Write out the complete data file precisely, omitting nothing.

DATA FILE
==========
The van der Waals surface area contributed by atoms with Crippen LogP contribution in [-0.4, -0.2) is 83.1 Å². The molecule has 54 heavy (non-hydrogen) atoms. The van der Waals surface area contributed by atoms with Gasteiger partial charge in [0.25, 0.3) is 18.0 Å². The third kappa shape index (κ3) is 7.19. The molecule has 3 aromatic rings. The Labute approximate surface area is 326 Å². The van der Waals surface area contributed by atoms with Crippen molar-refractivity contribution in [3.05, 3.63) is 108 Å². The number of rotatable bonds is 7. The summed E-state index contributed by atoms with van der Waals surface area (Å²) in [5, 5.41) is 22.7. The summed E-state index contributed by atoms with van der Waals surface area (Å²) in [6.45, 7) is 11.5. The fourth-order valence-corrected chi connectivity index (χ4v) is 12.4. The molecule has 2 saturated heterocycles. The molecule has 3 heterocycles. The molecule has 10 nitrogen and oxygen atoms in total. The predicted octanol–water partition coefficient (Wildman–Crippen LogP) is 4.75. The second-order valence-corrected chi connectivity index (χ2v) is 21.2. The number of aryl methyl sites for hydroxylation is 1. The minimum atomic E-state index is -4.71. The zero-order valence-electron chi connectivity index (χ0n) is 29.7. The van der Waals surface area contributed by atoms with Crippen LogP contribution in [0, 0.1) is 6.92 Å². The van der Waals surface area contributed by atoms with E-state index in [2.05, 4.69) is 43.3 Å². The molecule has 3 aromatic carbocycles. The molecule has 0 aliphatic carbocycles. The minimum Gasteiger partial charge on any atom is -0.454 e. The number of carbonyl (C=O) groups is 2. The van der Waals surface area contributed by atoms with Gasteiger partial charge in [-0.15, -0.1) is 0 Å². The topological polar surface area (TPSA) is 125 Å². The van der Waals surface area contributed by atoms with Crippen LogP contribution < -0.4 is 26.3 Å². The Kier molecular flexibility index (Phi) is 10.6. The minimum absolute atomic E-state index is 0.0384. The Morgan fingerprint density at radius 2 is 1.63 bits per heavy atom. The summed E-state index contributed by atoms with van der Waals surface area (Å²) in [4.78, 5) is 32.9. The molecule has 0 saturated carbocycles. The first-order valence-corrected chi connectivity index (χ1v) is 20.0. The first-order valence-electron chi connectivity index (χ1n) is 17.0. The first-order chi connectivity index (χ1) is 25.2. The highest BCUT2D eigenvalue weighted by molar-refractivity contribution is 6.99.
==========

The van der Waals surface area contributed by atoms with Crippen LogP contribution in [-0.4, -0.2) is 83.1 Å². The molecule has 54 heavy (non-hydrogen) atoms. The van der Waals surface area contributed by atoms with Gasteiger partial charge in [0.25, 0.3) is 18.0 Å². The third kappa shape index (κ3) is 7.19. The molecule has 3 aromatic rings. The Labute approximate surface area is 326 Å². The van der Waals surface area contributed by atoms with Crippen molar-refractivity contribution in [3.05, 3.63) is 108 Å². The number of rotatable bonds is 7. The summed E-state index contributed by atoms with van der Waals surface area (Å²) in [5, 5.41) is 22.7. The summed E-state index contributed by atoms with van der Waals surface area (Å²) in [6.45, 7) is 11.5. The fourth-order valence-corrected chi connectivity index (χ4v) is 12.4. The molecule has 2 saturated heterocycles. The molecule has 3 heterocycles. The molecule has 10 nitrogen and oxygen atoms in total. The predicted octanol–water partition coefficient (Wildman–Crippen LogP) is 4.75. The second-order valence-corrected chi connectivity index (χ2v) is 21.2. The number of aryl methyl sites for hydroxylation is 1. The minimum atomic E-state index is -4.71. The zero-order valence-electron chi connectivity index (χ0n) is 29.7. The van der Waals surface area contributed by atoms with Crippen LogP contribution in [0, 0.1) is 6.92 Å². The van der Waals surface area contributed by atoms with E-state index in [2.05, 4.69) is 43.3 Å². The molecule has 3 aromatic carbocycles. The molecule has 0 aliphatic carbocycles. The minimum Gasteiger partial charge on any atom is -0.454 e. The number of carbonyl (C=O) groups is 2. The van der Waals surface area contributed by atoms with Gasteiger partial charge in [-0.15, -0.1) is 0 Å². The topological polar surface area (TPSA) is 125 Å². The van der Waals surface area contributed by atoms with Crippen LogP contribution < -0.4 is 26.3 Å². The Kier molecular flexibility index (Phi) is 10.6. The minimum absolute atomic E-state index is 0.0384. The Morgan fingerprint density at radius 2 is 1.63 bits per heavy atom. The summed E-state index contributed by atoms with van der Waals surface area (Å²) in [4.78, 5) is 32.9. The molecule has 0 saturated carbocycles. The first-order valence-corrected chi connectivity index (χ1v) is 20.0. The first-order valence-electron chi connectivity index (χ1n) is 17.0. The first-order chi connectivity index (χ1) is 25.2. The highest BCUT2D eigenvalue weighted by molar-refractivity contribution is 6.99.